Wyoming is a state rich in hydrocarbon resources, due to a fortuitous overlap of geology and geography. The bulk of the oil and gas in Wyoming began as organic-rich shales deposited in the shallow Permian seas of the Phosphoria Formation (~278–253 million years ago) or the Cretaceous western interior seaway (~124–65 million years ago). Subsequent burial and increased pressures and temperatures allowed the organic material to mature into hydrocarbons, which migrated in the subsurface through fractures and porous sandstones and were ultimately trapped in various locations in the basins throughout the state. These traps are currently Wyoming’s oil and gas fields.
Wyoming also has enormous deposits of oil shale rock, known as marlstone, which can be converted into crude oil through a process called destructive distillation. The Green River Formation, found in parts of Wyoming, Colorado, and Utah, contains the largest known oil shale deposits in the world. Wyoming’s oil shale deposits, concentrated in the Green River and Washakie basins in the southwestern part of the state, contain an estimated 300 billion barrels of oil, equal to about one-fourth of the world’s proven oil reserves.
What is Oil?
Crude or “unprocessed” oil is a fossil fuel, meaning that it formed naturally from decaying plants and animals living in ancient seas millions of years ago. Wyoming was once an ancient sea.
Salt Creek Oil Field, Natrona County, Wyoming.
Crude oil contains hydrocarbons, which are molecules that contain hydrogen and carbon. Hydrocarbons contain a lot of energy, which is why oil is so useful as an energy resource. These hydrocarbons formed from billions of tiny plants and animals that once inhabited the Earth’s ancient seas. When they die and sink, their bodies add carbon to the sea floor sediments. When underground carbon-rich sediments are heated for about 10 million years, the carbon compounds change into hydrocarbons, or oil. Because oil is lighter than water it can float up through cracks and pores in the rocks. When rocks without pores or cracks stop the oil from rising any higher, a pocket of oil is formed, which can be accessed using high-tech machinery for horizontal and vertical drilling.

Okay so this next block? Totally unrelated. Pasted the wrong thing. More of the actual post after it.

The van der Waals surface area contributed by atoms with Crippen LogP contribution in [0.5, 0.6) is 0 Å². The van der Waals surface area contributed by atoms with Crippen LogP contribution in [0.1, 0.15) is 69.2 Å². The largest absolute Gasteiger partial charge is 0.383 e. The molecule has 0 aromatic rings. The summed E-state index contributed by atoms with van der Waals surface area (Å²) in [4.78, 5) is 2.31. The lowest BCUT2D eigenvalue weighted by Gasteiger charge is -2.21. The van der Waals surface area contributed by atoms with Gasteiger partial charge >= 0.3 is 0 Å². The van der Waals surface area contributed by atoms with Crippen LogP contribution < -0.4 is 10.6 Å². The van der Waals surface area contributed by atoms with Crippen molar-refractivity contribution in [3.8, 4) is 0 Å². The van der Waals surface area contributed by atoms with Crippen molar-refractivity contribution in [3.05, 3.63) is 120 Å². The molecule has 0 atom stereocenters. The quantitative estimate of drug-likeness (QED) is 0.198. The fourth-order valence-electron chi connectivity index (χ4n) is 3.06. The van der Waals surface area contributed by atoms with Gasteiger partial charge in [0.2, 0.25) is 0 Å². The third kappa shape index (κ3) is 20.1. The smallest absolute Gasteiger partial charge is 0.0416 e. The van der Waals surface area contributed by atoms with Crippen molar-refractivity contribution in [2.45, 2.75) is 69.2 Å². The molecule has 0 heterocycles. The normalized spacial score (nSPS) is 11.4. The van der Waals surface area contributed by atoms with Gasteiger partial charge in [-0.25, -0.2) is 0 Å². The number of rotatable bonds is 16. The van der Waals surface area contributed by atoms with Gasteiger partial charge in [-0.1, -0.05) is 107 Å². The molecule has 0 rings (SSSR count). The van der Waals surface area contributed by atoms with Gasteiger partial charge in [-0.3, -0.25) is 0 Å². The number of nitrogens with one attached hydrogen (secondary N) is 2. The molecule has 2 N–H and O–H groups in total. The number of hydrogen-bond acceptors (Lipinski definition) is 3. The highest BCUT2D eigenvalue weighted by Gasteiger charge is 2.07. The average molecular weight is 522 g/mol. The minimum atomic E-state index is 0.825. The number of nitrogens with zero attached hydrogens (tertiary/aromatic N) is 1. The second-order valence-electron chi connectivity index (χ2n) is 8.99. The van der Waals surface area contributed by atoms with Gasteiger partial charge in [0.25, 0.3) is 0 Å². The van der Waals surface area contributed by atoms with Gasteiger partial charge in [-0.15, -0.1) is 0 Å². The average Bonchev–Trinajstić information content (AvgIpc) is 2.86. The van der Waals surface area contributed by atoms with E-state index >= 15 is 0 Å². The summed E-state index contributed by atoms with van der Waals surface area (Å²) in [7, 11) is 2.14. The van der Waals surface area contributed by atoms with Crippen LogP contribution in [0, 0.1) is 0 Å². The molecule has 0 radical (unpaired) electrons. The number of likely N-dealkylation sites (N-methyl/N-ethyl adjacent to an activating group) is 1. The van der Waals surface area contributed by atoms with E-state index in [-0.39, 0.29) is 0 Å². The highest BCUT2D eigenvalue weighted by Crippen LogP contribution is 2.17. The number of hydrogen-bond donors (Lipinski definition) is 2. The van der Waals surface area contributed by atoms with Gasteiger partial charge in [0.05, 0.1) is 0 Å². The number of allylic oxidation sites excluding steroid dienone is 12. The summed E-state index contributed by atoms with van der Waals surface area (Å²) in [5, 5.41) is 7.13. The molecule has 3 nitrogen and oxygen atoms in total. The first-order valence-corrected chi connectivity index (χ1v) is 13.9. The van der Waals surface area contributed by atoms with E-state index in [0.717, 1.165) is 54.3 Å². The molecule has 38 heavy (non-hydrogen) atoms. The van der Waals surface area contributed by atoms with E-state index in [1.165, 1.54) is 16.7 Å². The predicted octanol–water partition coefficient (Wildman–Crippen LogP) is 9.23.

Geologists gather information to predict where oil is located underground. Data from nearby wells, regional geology, geophysical tools, satellite imagery, and surface oil seeps help them predict where a successful drill site might be located. While some test wells lead to the successful discovery of oil others find what are called “dry holes.” On occasion, drilling a test well will find no oil in the predicted zone, but finds it in other layers of rocks.
What is Natural Gas?
Natural gas is a vital component of the world’s supply of energy. This flammable gas consists largely of methane and other hydrocarbons, occurs naturally underground and is primarily used as a fuel source. Natural gas is one of the cleanest and safest energy fuels.